Rest in peace, Mohawk the Magnificent

He was one of the most photographed lions in the park

In Summary

• Mohawk reigned successfully not only because of his power but also coalitions

Mohawk sees male trio. / Gareth Jones
Mohawk sees male trio. / Gareth Jones

It was September 2007, on a cold, cloudy grey morning, as I drove along slowly. Suddenly a young lion emerged from the long grass and walked into the road. He looked to be about two years old and had a long, funky-looking tufty mane on the top middle of his head. Soon, people gave him the nickname “Mohawk” because of his immature mane.

At that stage, the king of the pride was a lion known as Ujanja, a mighty lion whom I believe was Mohawk’s father. However, the young prince Mohawk still had many years of maturing and testing moments before he also emerged as the king of the middle part of the park in 2011, when Ujanja was getting old.

Mohawk was a magnificent lion in almost every way — powerfully built with a dark black mane — and he was definitely popular with the lion ladies and many cubs came through him. I remember once being amazed that he killed a huge eland near No6 dam; the pride really enjoyed that feast.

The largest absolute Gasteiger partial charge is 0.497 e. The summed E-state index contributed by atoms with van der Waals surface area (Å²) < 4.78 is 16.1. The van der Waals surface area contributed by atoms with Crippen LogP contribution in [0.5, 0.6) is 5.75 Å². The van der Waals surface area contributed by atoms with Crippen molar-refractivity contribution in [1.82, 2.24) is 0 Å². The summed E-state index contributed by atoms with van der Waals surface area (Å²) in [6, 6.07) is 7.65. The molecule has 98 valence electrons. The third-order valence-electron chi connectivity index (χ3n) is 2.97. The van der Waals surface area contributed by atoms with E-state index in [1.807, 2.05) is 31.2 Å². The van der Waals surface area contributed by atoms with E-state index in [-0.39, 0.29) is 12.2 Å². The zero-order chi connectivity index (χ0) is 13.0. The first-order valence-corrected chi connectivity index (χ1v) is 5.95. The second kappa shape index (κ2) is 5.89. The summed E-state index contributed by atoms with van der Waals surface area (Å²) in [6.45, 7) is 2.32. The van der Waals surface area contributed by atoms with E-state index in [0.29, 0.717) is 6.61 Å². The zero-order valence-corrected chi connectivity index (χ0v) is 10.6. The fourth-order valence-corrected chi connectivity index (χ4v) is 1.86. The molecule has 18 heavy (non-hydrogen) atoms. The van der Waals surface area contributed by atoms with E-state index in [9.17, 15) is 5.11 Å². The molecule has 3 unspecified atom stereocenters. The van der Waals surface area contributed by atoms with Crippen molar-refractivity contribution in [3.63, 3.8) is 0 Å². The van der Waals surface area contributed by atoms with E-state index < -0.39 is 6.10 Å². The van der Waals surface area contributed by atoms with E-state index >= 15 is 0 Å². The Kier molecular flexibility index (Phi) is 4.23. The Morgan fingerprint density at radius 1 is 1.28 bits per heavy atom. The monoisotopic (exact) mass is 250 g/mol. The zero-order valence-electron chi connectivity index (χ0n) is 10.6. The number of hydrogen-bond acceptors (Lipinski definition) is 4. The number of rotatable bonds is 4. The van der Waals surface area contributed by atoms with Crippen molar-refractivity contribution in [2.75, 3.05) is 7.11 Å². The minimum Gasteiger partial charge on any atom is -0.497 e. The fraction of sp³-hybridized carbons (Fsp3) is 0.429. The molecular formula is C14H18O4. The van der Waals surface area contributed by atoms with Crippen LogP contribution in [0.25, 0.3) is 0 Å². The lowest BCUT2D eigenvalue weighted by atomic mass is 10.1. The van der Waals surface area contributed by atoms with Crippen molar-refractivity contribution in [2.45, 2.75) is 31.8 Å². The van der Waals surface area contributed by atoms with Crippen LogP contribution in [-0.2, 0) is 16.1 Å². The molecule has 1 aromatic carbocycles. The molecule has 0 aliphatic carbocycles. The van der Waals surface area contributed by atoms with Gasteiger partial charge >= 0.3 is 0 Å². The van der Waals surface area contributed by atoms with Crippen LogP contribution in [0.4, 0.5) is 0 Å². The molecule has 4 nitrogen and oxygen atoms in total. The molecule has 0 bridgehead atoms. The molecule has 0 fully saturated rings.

For many years, I drove through Mohawk’s territory almost twice daily, and always looked to see if he was around. Sometimes he would go roaming for a week or two. But often, he was seen in his territory that consisted mainly of the Embakasi plains (from no4, 5, 6 and 7 junctions and the Eland valley area), Masai gate, and Kingfisher area and even stretched up into the forest. Mohawk reigned successfully not just because of his power but also because he had coalitions with various lions, like Charlie, Sam and Cheru.

On April 30, the sad news of Mohawk’s terrible killing quickly went global. We cannot bring him back. I know many people, including international tourists, loved him. He was one of the most photographed lions in the park, seemingly not bothered by people in cars all looking at him.

We hope and pray that justice for Mohawk and Lemek will follow, and that the Kenya Wildlife Service with ensure the future of the Nairobi National Park lions by improving conservation management methods. Rest in peace, Mohawk the Magnificent.

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